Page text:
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August 16, 2000

U.S. July Consumer Prices Rise 0.2%; Core Up 0.2%
By Siobhan Hughes and Liz Enochs, Bloomberg

And Wall Street Still Ignores Inflation ... Weiss comments

WASHINGTON - U.S. consumer prices rose in July as increased costs for food, housing and medical care more than offset a fourth monthly decline for clothing, government figures showed today.

The consumer price index, the most closely watched gauge of U.S. inflation, rose 0.2% last month after rising 0.6% in June, the Labor Department said. The core rate of the CPI, which excludes food and energy costs, also rose 0.2% in July for a fourth straight month.

Through July, the overall CPI rose at a 4% annual rate, compared with a 2.4% increase during the first seven months of 1999. The core rate increased at a 2.6% annual rate through June compared with a 1.9% rate of increase in the first seven months of last year.

``The direction of inflation is still up, albeit slowly,'' said Joel Naroff, president of Naroff Economic Advisors in Holland, Pennsylvania. ``If the economy has not slowed, core inflation will continue to climb.''

Analysts had predicted a 0.1% gain in the overall index last month. They also called for a 0.2% gain in the core rate.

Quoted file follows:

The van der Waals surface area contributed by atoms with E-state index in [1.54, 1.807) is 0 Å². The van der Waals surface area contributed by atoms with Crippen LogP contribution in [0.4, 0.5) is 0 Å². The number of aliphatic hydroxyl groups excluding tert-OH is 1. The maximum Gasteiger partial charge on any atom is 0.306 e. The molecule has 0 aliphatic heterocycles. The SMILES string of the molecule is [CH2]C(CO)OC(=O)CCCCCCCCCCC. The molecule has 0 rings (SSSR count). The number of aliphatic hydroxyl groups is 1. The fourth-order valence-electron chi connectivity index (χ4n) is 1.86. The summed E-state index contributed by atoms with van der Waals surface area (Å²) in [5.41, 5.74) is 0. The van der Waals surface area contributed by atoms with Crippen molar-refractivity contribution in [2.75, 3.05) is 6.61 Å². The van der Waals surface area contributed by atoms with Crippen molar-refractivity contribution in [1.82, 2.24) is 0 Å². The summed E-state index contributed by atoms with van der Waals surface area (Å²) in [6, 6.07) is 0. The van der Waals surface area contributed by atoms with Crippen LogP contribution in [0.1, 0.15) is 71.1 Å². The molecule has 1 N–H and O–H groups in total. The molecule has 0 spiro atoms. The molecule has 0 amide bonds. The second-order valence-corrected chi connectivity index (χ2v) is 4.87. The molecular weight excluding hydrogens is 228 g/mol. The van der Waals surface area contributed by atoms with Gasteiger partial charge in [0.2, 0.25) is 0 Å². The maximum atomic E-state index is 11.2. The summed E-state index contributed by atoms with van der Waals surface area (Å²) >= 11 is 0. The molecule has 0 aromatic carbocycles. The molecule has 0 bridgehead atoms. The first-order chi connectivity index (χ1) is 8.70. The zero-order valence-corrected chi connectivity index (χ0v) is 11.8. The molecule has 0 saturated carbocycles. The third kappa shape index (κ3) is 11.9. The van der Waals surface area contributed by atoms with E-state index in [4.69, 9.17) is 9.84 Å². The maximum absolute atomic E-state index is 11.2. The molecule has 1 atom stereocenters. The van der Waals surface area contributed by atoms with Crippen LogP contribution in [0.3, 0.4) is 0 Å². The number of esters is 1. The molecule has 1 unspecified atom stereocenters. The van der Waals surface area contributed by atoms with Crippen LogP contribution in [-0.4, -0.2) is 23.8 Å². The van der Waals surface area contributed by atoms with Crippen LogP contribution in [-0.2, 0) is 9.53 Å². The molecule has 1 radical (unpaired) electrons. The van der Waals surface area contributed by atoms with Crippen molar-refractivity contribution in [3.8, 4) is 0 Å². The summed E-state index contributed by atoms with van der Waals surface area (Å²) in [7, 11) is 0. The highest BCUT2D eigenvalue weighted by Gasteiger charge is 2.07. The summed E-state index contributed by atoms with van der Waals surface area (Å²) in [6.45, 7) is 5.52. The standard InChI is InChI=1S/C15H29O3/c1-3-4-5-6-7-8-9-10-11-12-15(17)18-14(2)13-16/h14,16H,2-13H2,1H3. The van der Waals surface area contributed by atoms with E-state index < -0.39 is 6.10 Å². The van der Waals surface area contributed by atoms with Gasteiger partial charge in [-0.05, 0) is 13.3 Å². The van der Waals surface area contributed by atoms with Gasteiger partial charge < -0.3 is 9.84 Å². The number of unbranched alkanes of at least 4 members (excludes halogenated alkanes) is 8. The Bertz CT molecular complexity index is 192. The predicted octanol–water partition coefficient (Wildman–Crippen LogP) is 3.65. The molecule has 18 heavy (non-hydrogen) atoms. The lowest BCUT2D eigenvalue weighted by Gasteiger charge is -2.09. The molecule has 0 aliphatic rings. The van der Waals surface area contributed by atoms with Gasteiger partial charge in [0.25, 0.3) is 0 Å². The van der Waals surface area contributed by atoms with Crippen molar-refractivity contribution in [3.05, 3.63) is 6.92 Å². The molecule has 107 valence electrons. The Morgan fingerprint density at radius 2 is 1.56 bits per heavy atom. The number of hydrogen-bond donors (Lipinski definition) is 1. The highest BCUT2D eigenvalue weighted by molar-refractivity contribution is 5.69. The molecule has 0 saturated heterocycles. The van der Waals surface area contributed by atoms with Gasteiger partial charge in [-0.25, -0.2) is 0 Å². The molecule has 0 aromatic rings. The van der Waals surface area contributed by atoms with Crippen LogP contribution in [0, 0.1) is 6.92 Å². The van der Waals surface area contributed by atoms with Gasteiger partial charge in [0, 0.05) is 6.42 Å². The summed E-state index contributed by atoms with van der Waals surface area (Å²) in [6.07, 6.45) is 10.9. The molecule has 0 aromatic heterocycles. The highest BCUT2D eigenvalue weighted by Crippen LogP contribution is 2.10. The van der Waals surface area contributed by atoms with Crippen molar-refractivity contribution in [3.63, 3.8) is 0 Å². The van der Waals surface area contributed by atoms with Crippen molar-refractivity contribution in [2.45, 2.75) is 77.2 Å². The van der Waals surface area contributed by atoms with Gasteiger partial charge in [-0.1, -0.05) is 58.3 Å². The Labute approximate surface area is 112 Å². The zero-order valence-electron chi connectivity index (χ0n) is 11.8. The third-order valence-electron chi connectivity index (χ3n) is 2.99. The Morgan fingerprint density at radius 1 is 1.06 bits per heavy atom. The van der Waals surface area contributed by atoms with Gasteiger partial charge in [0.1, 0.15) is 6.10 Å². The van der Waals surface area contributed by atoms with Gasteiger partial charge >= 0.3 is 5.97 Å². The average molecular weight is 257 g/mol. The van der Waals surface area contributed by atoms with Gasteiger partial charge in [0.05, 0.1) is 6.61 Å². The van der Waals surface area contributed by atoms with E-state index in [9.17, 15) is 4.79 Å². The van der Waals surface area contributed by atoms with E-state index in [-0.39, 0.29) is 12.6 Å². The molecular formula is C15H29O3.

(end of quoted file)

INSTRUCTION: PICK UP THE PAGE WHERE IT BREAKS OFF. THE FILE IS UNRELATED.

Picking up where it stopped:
Outside of the declines in the costs of apparel and gasoline, prices for other consumer goods generally increased. That could keep Federal Reserve policy-makers apprehensive about the inflation threat even though analysts expect they won't raise interest rates at their meeting next week.

At their June meeting, Fed policy-makers held the overnight bank lending rate at a nine-year high of 6.5%, saying the economy was showing tentative signs of slowing and inflation still posed a risk. Central bankers have raised the overnight rate six times since June 1999 to cool growth and keep inflation in check.

Beginning construction of new housing fell in July to the lowest level since November 1997, a separate Commerce Department report showed. Housing starts unexpectedly fell 3.3% to a 1.512 million-unit annual rate last month, the government said.

The Labor Department also said in a separate report that average weekly earnings adjusted for inflation were unchanged in July for a second straight month.

The U.S. Treasury's 10-year note fell 1/4 point, pushing up the yield 3 basis points to 5.83%, after the reports on consumer inflation and housing. Stock rose. The Standard & Poor's 500 stock index rose 3 points, or 0.2%, while the Nasdaq Composite index rose 33 points, or 0.9%, in morning trade.